Sancocho

Sancocho

"This is a typical dish from Colombia, South America. A chicken stew made with plantain and cassava that is served with a fresh tomato and onion sauce."
Added to shopping list. Go to shopping list.

Ingredients

1 h servings 1095 cals
Serving size has been adjusted!
Original recipe yields 6 servings

Nutrition

  • Calories:
  • 1095 kcal
  • 55%
  • Fat:
  • 26.4 g
  • 41%
  • Carbs:
  • 176.4g
  • 57%
  • Protein:
  • 40.6 g
  • 81%
  • Cholesterol:
  • 139 mg
  • 46%
  • Sodium:
  • 1759 mg
  • 70%

Based on a 2,000 calorie diet

See full nutrition

Nutritional Information

1 Serving
Servings Per Recipe:
Amount Per Serving
  • * Percent Daily Values are based on a 2,000 calorie diet. Your daily values may be higher or lower depending on your calorie needs.
  • ** Nutrient information is not available for all ingredients. Amount is based on available nutrient data.
  • (-) Information is not currently available for this nutrient. If you are following a medically restrictive diet, please consult your doctor or registered dietitian before preparing this recipe for personal consumption.

On Sale

What's on sale near you.

or

Sort stores by

These nearby stores have ingredients on sale!
Find the closest stores
(uses your location)



May we suggest

ADVERTISEMENT

Directions

Print
  • Prep

  • Cook

  • Ready In

  1. Place the water into a large pot, and add 1 tablespoon salt , chopped cilantro (coriander), garlic, chicken legs, plantains, and 1 onion. Bring to a boil, and cook for about 20 minutes. Add the potatoes and cassava to the pot, and continue to cook for another 20 minutes, or until potatoes are tender.
  2. While the chicken and vegetables are cooking, heat the oil in a large skillet over medium heat. Fry the onions in the hot oil, and season with cumin, paprika, and salt. When the onions are limp, stir in the tomatoes, and remove from heat.
  3. Spoon the chicken stew into bowls, and serve topped with the tomato onion sauce.

Similar: RecipesVideosCategoriesArticles

Similar: {{title}} recipes videos categories articles

Reviews

Read all reviews 32
  1. 34 Ratings

  2.  
  3.  
  4.  
  5.  
  6.  
Most helpful positive review

I'm from Barranquilla, Colombia currently living in the States. I made this recipe, but I added corn, cilantro, some Tabasco sauce and instead of cassava I added yucca. That's the way my family ...

Most helpful critical review

Tip: Cassava and Yucca are one and the same. You can find frozen Yucca (skin removed & par boiled) in specialty food stores. Goya is one brand that processes Yucca. Just thaw and remove the w...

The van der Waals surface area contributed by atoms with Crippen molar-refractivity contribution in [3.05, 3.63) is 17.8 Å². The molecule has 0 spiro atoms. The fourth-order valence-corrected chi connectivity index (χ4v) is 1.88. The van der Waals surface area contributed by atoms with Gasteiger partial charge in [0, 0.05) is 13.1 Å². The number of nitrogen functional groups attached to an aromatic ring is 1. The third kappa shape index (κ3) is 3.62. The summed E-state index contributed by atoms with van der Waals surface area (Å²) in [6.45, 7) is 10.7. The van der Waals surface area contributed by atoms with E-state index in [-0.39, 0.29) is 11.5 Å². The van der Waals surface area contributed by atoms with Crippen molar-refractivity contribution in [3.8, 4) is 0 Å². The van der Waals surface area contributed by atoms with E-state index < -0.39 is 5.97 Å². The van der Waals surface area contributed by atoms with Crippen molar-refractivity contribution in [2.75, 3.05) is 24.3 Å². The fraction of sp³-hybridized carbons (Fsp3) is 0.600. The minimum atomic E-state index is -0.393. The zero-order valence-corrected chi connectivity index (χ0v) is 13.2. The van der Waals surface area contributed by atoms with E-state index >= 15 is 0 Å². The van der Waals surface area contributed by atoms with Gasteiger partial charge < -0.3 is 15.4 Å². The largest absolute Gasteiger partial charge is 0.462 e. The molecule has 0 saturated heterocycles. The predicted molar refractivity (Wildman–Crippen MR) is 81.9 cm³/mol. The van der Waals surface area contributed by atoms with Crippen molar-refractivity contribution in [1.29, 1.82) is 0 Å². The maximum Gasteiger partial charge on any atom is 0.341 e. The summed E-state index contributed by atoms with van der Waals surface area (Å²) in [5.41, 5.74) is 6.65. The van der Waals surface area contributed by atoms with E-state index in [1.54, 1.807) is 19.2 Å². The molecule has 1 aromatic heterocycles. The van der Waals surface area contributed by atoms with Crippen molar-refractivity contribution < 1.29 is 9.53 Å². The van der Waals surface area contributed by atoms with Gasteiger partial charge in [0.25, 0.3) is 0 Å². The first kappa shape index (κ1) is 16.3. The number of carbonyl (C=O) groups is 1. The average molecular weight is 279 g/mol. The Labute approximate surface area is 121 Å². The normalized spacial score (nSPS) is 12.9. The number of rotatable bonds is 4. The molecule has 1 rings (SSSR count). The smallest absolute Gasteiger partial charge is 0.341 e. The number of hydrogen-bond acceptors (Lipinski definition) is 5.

Most helpful
Most positive
Least positive
Newest

I'm from Barranquilla, Colombia currently living in the States. I made this recipe, but I added corn, cilantro, some Tabasco sauce and instead of cassava I added yucca. That's the way my family ...

Although this recipe is very good, it lacks the amount of cilantro that is normally found in traditional sancocho. My wife is hot off the boat from Colombia and when she makes it she uses close...

Both Sancocho and Ajiaco are Colombian soups. BTW, Panama was part of Colombia until 1903, so it should not be surprising that we share that dish. There is also a Dominican Sancocho. In any form...

I was very glad to find a good recipe for sancocho on here! It was one of my favorite things when I lived in Panama. Incidentally, several people are a bit confused with terminology, so I want...

THIS IS A DELISIOUS SOUP

All I can say is... Yum! Very authentic. The only thing I added to the recipe is a boullion cube and corn to the soup. I serve rice and avacado alongside. Try it! It's great for a cold weather m...

This was a good soup. Not as hearty as the Caribbean version, the one from the Dominican Republic has more ingredients: Culantro, cilantro, more root vegetables, different meats, chicken, beef, ...

Tip: Cassava and Yucca are one and the same. You can find frozen Yucca (skin removed & par boiled) in specialty food stores. Goya is one brand that processes Yucca. Just thaw and remove the w...

Very good. I like the thought of eating an authentic Columbian dish. Very good, and interesting textures. Maybe a little plain though, but I think that may be the way Columbian food is supposed ...

Other stories that may interest you